£23.5 million was reported stolen to Action Fraud over the past financial year through share sale or boiler room fraud. The average loss reported by a victim is £122,000, with the highest single reported loss at £8 million. [31 March 2011]
With a new financial year about to begin, it is important to remind potential investors how to protect themselves from these types of fraud. A share sale or boiler room fraud happens when fraudsters cold call as many people as possible to persuade them to invest in shares that are either non-existent, or so worthless they are impossible to sell.
The fraudsters may provide false share certificates and other documents to make the investment seem credible. Once they’ve taken as much money as they can, these fraudsters then disappear.
Earlier this month, following a joint investigation between City of London Police, US and Spanish authorities, one of Britain’s biggest fraudsters pleaded guilty to an £80 million boiler room fraud that accounted for at least 2,300 victims across the UK.
The City of London Police, which is the National Lead Force for fraud, leads the way in combating boiler room fraud, running major investigations in partnership with law enforcement across the UK and abroad.
Here are some tips on how not to be a victim of share sale fraud:
- If you’re considering any type of investment, always remember: if it seems too good to be true, then it probably is. High returns can only be achieved with high risk
- Legitimate investment schemes and stockbrokers do not cold call you - only deal with professionals you know
- If you’re suspicious about a scheme’s authenticity, you should investigate the company’s status and contact details.
- The Financial Services Authority regulates stockbrokers based in the UK. You can check a stockbroker’s authenticity by visiting the FSA’s:
- Register of authorised firms
- List of unauthorised firms and individuals
- List of unauthorised overseas firms
- Alternatively, call the FSA’s consumer helpline on 0300 500 5000.
If fraud has been committed, report it to Action Fraud.
Dr Bernard Herdan, CEO of the National Fraud Authority said: “The deals these fraudsters are offering are always too good to be true. Unfortunately, they know what they’re doing. They call people out of the blue and sound professional. They pressurise you into making a rush decision through hard sell techniques. Even experienced investors are tricked into making investments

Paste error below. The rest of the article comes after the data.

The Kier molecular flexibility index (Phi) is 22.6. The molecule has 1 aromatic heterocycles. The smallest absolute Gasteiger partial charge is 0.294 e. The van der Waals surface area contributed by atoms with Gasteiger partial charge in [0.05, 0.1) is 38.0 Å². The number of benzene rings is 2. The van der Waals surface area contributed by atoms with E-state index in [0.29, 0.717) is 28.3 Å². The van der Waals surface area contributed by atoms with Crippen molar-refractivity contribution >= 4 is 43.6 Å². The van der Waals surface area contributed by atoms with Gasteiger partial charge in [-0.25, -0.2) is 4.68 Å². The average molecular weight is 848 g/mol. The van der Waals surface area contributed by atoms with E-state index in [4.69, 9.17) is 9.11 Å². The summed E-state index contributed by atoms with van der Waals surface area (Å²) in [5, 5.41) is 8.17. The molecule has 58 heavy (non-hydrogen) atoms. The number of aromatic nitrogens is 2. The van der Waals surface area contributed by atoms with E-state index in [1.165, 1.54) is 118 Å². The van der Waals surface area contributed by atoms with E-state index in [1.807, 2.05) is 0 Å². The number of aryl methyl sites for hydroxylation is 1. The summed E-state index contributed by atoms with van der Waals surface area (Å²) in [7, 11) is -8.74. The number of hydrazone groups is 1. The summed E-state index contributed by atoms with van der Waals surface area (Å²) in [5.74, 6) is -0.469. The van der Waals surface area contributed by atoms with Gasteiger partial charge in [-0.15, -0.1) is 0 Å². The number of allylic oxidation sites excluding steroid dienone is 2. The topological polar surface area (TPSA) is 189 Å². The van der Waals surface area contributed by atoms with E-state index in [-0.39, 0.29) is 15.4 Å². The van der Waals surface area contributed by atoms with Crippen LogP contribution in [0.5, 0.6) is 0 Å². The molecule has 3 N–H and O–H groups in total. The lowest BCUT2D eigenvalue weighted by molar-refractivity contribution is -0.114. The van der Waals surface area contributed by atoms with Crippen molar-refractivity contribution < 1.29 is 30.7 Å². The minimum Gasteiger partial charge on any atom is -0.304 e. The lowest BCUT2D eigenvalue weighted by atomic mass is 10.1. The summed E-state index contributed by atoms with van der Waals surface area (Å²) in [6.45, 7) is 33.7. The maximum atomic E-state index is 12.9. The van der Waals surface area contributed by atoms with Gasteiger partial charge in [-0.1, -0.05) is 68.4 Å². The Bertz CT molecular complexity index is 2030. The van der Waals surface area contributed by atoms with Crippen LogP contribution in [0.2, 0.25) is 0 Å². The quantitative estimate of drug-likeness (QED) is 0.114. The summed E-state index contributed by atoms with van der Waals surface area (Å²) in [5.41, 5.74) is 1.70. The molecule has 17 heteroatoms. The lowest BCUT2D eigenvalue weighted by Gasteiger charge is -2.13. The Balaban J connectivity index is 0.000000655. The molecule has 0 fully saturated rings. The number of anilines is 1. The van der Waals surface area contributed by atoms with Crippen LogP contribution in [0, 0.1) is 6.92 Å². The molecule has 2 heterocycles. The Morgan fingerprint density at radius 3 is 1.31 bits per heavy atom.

“Fraudsters aim to make their business seem legitimate so they will often use technical jargon, impressive job titles and mock websites to appear credible.
“Some of the largest losses that Action Fraud has recorded were from people who have been duped by share sale fraudsters.”
Commissioner Adrian Leppard, from the City of London Police, said: “Boiler room fraud continues to ruin lives and deprive UK PLC of hundreds of millions of pounds of investment. This is a deeply destructive crime that sees some of the most ruthless criminals preying on some of the most vulnerable in our society.
“We strongly advise not to invest money as a result of being cold called - no matter how attractive the opportunity appears to be. Once you let a boiler room fraudster into your life it is very difficult to get them out until they have taken all your money.”
For more information, please contact Sarah Mackie, NFA on 020 3356 1032 or firstname.lastname@example.org.
Notes to Editors:
A case study is available. For more information, please contact Sarah Mackie, NFA on 020 3356 1032 or email@example.com.
For more advice or to report a fraud, visit the Action Fraud website or call 0300 123 2040. Action Fraud is run by the National Fraud Authority and takes a full crime report from victims of fraud. It also provides individuals and small businesses with advice about how to protect themselves becoming victims of fraud.
What should you do if you’re a victim of share sale fraud?
- Report it to Action Fraud.
- Break off all contact with the fraudster at once.
- Alert your bank immediately if you’ve given the fraudsters your bank account details.
- Keep any written communications you’ve received from the share sale fraudsters. This may help you give evidence to the authorities.
- Because many boiler rooms are run from abroad, they’re not covered by UK jurisdiction or compensation schemes. Therefore, you’re unlikely to recover any lost investment.
- Be aware that you are now likely to be a target for other frauds. Fraudsters often share details about people they have successfully targeted or approached, using different identities to commit further frauds.
- People who’ve already fallen victim to fraudsters are particularly vulnerable to the fraud recovery fraud. This is when fraudsters contact people who’ve already lost money through fraud and claim to be law enforcement officers or lawyers. They advise the victim that they can help them recover their lost money - but request a fee.
The National Fraud Authority (NFA) is the Government’s strategic lead organisation on counter-fraud activity. For more information on the FSA please visit the FSA’s website.